Ebola has infected more than 26,000 people since December 2013 in West Africa. Some survivors have reported eye problems but how often they occur isn't known. The virus also is thought to be able to persist in semen for several months.
The new report concerns Dr. Ian Crozier, a 43-year-old American physician diagnosed with Ebola in September while working with the World Health Organization in Sierra Leone.
He was treated at Emory University Hospital's special Ebola unit in Atlanta and released in October when Ebola was no longer detected in his blood. Two months later, he developed an inflammation and very high blood pressure in one eye, which causes swelling and potentially serious vision problems.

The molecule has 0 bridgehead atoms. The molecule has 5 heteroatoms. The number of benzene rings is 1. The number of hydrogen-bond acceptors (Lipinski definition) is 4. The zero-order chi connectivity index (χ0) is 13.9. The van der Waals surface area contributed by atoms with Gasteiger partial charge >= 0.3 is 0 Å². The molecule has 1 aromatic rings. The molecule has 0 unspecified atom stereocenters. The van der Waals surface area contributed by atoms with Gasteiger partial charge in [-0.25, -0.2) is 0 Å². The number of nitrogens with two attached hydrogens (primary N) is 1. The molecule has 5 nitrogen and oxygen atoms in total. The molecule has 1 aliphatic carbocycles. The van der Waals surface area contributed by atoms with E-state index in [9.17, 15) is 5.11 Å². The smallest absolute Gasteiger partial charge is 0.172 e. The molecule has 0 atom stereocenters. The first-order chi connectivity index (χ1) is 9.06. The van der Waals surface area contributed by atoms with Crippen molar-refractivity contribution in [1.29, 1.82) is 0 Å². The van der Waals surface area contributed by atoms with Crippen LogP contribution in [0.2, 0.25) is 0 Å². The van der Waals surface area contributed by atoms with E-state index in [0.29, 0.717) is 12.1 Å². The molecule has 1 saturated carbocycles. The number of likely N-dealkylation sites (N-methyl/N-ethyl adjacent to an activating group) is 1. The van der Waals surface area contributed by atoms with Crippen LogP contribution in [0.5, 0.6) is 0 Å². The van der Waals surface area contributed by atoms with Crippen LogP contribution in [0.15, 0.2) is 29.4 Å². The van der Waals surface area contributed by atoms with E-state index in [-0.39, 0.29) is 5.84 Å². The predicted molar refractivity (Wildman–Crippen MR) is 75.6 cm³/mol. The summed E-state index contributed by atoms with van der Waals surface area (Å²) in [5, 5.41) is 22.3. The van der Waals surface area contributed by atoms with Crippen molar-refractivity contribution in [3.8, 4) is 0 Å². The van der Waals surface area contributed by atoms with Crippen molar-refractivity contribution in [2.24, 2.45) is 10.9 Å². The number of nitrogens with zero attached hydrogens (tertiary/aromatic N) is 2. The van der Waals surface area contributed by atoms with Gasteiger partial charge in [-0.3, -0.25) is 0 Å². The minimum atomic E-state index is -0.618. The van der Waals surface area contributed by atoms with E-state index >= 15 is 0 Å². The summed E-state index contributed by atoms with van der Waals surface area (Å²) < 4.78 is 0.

He returned to Emory, where ophthalmologist Dr. Steven Yeh drained some of the fluid and had it tested for Ebola. It contained the virus but tears and tissue around the outside of his eye did not.
That suggests that casual contact with an Ebola survivor poses no public health risk, but shows that survivors need to be monitored for the eye problem, Yeh said.
Crozier has not fully recovered his vision but continues to improve, Yeh said.
Dr. Jay Varkey, an Emory infectious disease specialist, said those involved in Crozier's care wore recommended protective gear and monitored themselves for Ebola symptoms for several weeks afterward as a precaution.
Doctors discussed the case at an Association for Research in Vision and Ophthalmology conference in Denver on Thursday, and the New England Journal of Medicine published their account online.
Earlier Thursday, the World Health Organization said that the number of Ebola cases reported in Guinea and Sierra Leone last week dropped to its lowest total this year. And Liberia, which has had the most deaths in the outbreak — more than 4,700 — plans on Saturday to declare the outbreak over in that country unless new cases are discovered.
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